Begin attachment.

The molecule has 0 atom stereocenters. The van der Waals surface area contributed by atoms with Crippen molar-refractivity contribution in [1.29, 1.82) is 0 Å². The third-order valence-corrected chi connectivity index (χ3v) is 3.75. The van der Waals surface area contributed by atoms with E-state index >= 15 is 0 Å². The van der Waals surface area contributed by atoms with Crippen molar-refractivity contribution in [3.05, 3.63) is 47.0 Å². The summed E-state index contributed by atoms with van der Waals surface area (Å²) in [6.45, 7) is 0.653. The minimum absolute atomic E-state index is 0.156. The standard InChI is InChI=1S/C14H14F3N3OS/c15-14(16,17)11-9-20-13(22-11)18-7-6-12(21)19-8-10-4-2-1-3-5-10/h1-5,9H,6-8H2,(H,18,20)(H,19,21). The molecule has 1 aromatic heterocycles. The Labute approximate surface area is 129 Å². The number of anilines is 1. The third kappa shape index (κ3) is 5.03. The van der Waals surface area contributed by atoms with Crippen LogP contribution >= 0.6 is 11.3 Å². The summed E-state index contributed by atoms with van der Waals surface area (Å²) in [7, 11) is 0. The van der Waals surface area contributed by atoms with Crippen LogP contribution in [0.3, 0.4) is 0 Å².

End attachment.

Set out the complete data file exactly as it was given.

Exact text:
The molecule has 0 atom stereocenters. The van der Waals surface area contributed by atoms with Crippen molar-refractivity contribution in [1.29, 1.82) is 0 Å². The third-order valence-corrected chi connectivity index (χ3v) is 3.75. The van der Waals surface area contributed by atoms with E-state index >= 15 is 0 Å². The van der Waals surface area contributed by atoms with Crippen molar-refractivity contribution in [3.05, 3.63) is 47.0 Å². The summed E-state index contributed by atoms with van der Waals surface area (Å²) in [6.45, 7) is 0.653. The minimum absolute atomic E-state index is 0.156. The standard InChI is InChI=1S/C14H14F3N3OS/c15-14(16,17)11-9-20-13(22-11)18-7-6-12(21)19-8-10-4-2-1-3-5-10/h1-5,9H,6-8H2,(H,18,20)(H,19,21). The molecule has 1 aromatic heterocycles. The Labute approximate surface area is 129 Å². The number of anilines is 1. The third kappa shape index (κ3) is 5.03. The van der Waals surface area contributed by atoms with Crippen LogP contribution >= 0.6 is 11.3 Å². The summed E-state index contributed by atoms with van der Waals surface area (Å²) in [7, 11) is 0. The van der Waals surface area contributed by atoms with Crippen LogP contribution in [0.3, 0.4) is 0 Å².